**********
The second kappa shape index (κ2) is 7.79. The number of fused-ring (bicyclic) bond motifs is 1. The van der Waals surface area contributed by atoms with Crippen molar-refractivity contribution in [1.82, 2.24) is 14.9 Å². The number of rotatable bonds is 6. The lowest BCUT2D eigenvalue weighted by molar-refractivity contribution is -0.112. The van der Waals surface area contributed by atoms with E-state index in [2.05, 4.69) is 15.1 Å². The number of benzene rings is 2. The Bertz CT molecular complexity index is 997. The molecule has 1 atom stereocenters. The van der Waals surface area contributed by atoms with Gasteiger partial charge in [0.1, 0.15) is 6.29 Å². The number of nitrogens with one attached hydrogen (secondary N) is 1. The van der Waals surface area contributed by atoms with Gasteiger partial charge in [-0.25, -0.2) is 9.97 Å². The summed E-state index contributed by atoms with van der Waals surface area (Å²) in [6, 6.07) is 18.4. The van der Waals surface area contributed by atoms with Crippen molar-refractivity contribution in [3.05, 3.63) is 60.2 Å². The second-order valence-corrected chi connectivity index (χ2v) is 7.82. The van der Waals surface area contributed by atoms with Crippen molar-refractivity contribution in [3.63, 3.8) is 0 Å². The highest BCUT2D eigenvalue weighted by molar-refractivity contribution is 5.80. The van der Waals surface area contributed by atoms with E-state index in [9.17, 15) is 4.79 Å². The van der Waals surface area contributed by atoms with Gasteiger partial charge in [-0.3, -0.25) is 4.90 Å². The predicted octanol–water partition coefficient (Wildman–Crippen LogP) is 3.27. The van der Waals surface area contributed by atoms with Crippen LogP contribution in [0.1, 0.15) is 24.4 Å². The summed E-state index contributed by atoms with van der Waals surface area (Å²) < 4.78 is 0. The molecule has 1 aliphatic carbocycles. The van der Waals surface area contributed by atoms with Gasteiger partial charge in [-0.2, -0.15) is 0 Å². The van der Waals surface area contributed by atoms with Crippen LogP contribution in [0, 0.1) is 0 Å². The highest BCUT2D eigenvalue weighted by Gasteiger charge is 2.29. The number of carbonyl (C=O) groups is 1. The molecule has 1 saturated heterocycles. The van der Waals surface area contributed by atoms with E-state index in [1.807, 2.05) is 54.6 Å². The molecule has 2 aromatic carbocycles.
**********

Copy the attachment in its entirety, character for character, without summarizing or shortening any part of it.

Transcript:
The second kappa shape index (κ2) is 7.79. The number of fused-ring (bicyclic) bond motifs is 1. The van der Waals surface area contributed by atoms with Crippen molar-refractivity contribution in [1.82, 2.24) is 14.9 Å². The number of rotatable bonds is 6. The lowest BCUT2D eigenvalue weighted by molar-refractivity contribution is -0.112. The van der Waals surface area contributed by atoms with E-state index in [2.05, 4.69) is 15.1 Å². The number of benzene rings is 2. The Bertz CT molecular complexity index is 997. The molecule has 1 atom stereocenters. The van der Waals surface area contributed by atoms with Gasteiger partial charge in [0.1, 0.15) is 6.29 Å². The number of nitrogens with one attached hydrogen (secondary N) is 1. The van der Waals surface area contributed by atoms with Gasteiger partial charge in [-0.25, -0.2) is 9.97 Å². The summed E-state index contributed by atoms with van der Waals surface area (Å²) in [6, 6.07) is 18.4. The van der Waals surface area contributed by atoms with Crippen molar-refractivity contribution in [3.05, 3.63) is 60.2 Å². The second-order valence-corrected chi connectivity index (χ2v) is 7.82. The van der Waals surface area contributed by atoms with Crippen molar-refractivity contribution in [3.63, 3.8) is 0 Å². The highest BCUT2D eigenvalue weighted by molar-refractivity contribution is 5.80. The van der Waals surface area contributed by atoms with E-state index in [9.17, 15) is 4.79 Å². The van der Waals surface area contributed by atoms with Gasteiger partial charge in [-0.3, -0.25) is 4.90 Å². The predicted octanol–water partition coefficient (Wildman–Crippen LogP) is 3.27. The van der Waals surface area contributed by atoms with Crippen LogP contribution in [0.1, 0.15) is 24.4 Å². The summed E-state index contributed by atoms with van der Waals surface area (Å²) < 4.78 is 0. The molecule has 1 aliphatic carbocycles. The van der Waals surface area contributed by atoms with Gasteiger partial charge in [-0.2, -0.15) is 0 Å². The van der Waals surface area contributed by atoms with Crippen LogP contribution in [0, 0.1) is 0 Å². The highest BCUT2D eigenvalue weighted by Gasteiger charge is 2.29. The number of carbonyl (C=O) groups is 1. The molecule has 1 saturated heterocycles. The van der Waals surface area contributed by atoms with E-state index in [1.807, 2.05) is 54.6 Å². The molecule has 2 aromatic carbocycles.